Feminism In Egyptian Women

797 Words 4 Pages
Similar to Iran, Egyptian women’s movements have dealt with oscillating political and religious regimes. Many trace the origins of the Egyptian feminist movement to the 1919 Revolution in which women participated in rallies for independence from the British. The Egyptian Feminist Union (EFU) was founded shortly after in 1923 by Huda Sha’arawi. The EFU led the literary movement in which women published articles and wrote in magazines (Ramdani 41). In addition to fostering a literary culture in Egypt’s upper-class, household matters were at the forefront of the EFU’s agenda. Al-Ali notes the EFU’s activism “was characterized by dynamic interaction and tensions between women’s feminism and nationalism” (5). Women’s movements throughout Egypt’s …show more content…
Kandiyoti proposes, “the post-independence trajectories of modern states and variations in the deployment of Islam in relation to different nationalisms, state ideologies and oppositional social movements are of central relevance to an understanding of the condition of women” (2). Women’s representation in the public sphere is thus linked to state-building processes and transformations. Over the past century as Egypt has struggled with different economic and political systems, so too have women struggled to fight for their private rights as well as public rights. Despite the “state-building, liberal, socialist, and infitah capitalist periods,” women have maintained subordination in a patriarchal society (Badran in Kandiyoti …show more content…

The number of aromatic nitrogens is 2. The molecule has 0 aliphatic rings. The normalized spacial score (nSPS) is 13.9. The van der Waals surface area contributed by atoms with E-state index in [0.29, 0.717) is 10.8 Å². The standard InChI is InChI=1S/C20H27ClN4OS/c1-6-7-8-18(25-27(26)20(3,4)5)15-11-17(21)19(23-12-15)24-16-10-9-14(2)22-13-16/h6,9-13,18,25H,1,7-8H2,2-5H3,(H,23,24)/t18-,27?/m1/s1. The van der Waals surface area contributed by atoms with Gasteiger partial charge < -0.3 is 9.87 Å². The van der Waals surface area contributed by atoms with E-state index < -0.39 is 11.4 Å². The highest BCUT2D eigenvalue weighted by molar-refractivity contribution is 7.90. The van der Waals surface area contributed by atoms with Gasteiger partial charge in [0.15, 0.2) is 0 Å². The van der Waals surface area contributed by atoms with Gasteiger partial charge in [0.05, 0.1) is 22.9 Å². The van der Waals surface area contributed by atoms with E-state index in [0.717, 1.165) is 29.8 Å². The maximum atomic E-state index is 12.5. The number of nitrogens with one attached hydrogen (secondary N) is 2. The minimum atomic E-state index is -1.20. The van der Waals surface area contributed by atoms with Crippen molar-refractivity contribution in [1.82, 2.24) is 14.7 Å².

Women’s organizations cooperated with the United Nations and formed NGOs for causes such as poverty alleviation, family rights, and violence against women. These movements were contrastingly modern to traditional Islamist movements in their notions including “conjugal love and the nuclear family as ideal” (Al-Ali 3). Abu-Lughod expands that modernist movements prompted “modes of domesticity” marketed by the West (261). Divorce and custody rights, as well as inter-partner violence were key to these feminist movements. Globalization and increased media led to the dissemination of Western feminist ideals to upper-class feminist actors in Egypt. However, Egyptian feminists did not simply reproduce Western feminism, but rather enmeshed it within their societies. The “woman question” in Egypt was thus formulated by Egyptian women themselves as political

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